Stroke. Well, welcome to “Learning from maladies 101″. Perfect. I lost the vision in my left eye for a while. That was just God’s way of telling me I was taking his beautiful moving, breathing painting (in other words – life) for granted. He wanted to show me in a way I wouldn’t forget that I wasn’t looking deeply enough at what was around me and utilized a very profound way to inform me of such. Bravo for him. And as a result of the experience I now appreciate the splendor of the world around me to the point where I have barely worn my sunglasses. Even on the most sunniest of days I do my best to leave them at home. Now when I look around all I see is pure beauty everywhere I turn, from the fashion model doing a shoot in the park to the vagrant rummaging through the nearby dumpster just a short few feet away.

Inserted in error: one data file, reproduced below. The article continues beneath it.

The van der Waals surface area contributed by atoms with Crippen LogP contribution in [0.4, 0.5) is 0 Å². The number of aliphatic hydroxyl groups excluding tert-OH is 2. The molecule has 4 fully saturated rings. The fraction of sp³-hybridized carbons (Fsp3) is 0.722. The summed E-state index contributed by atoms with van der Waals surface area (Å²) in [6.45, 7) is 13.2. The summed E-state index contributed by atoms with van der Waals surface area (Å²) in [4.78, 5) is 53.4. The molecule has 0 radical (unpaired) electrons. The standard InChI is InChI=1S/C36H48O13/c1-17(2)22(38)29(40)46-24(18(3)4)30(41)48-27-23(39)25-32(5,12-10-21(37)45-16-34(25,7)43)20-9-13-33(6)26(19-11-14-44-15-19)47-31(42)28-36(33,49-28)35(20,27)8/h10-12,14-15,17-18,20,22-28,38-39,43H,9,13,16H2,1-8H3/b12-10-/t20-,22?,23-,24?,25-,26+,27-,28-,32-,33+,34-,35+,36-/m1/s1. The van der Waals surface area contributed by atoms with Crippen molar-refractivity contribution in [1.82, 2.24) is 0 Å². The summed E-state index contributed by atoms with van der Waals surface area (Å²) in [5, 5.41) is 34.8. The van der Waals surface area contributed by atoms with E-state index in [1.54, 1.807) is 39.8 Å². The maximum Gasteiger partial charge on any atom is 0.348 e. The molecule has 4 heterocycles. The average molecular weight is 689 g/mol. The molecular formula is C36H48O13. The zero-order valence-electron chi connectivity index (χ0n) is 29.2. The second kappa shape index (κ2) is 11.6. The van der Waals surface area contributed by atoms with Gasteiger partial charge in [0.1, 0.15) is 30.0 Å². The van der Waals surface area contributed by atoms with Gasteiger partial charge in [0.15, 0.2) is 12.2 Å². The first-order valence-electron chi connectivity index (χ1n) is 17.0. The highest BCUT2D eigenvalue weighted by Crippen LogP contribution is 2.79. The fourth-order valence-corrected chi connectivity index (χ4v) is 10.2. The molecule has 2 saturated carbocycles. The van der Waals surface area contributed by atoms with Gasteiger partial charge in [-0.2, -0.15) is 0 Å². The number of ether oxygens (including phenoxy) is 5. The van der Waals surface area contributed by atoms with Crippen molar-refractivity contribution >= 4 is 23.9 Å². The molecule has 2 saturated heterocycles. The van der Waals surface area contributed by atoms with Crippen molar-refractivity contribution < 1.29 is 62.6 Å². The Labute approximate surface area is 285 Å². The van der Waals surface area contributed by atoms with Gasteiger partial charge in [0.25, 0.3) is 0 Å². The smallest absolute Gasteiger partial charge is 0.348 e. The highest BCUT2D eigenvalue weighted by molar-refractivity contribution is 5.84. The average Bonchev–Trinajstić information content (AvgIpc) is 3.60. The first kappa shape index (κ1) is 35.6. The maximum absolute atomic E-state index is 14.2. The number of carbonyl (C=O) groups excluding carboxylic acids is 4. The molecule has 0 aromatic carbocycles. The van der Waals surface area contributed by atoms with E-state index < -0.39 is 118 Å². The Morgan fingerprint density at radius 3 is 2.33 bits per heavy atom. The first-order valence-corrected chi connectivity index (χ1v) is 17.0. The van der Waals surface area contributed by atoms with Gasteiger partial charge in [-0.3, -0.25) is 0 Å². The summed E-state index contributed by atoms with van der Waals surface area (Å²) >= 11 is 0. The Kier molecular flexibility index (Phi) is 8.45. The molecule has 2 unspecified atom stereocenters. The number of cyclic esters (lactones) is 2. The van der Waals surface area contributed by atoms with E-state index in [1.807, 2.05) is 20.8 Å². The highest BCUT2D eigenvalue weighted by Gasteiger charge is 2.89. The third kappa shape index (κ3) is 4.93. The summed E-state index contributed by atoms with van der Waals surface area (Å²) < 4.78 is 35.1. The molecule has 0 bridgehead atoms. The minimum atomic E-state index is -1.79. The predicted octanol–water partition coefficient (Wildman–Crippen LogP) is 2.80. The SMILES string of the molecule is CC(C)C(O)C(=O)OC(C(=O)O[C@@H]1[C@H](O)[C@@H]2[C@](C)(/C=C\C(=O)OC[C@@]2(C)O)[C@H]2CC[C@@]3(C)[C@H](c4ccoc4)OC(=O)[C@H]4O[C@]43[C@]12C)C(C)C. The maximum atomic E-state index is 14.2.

I lost some hearing in my right ear. As a life-long musician I could figure this one out from a deep coma (which seeing how things have gone lately might not be far off itself). The Universe (and by the way “Universe” – one “verse”) told me that I wasn’t listening carefully enough to what was going on around me. Birds were chirping, car horns were blasting, the sounds of embarrassed irate women being refused admission to nightclubs because their pumps didn’t match their pocketbooks were emanating from discotheques from Long Island to Mozambique and I didn’t even bat an ear. The Cosmos decided to give me a taste of what it might be like to not be able to hear for real and as a result I have paid strict attention to every sound echoing through the ether. Needless to say now when I listen to Deja Vu Crosby, Stills, Nash and Young never have sounded so sweet. I even swear when I listen, listen, listen carefully I can almost hear David Crosby heaving during the instrumentals.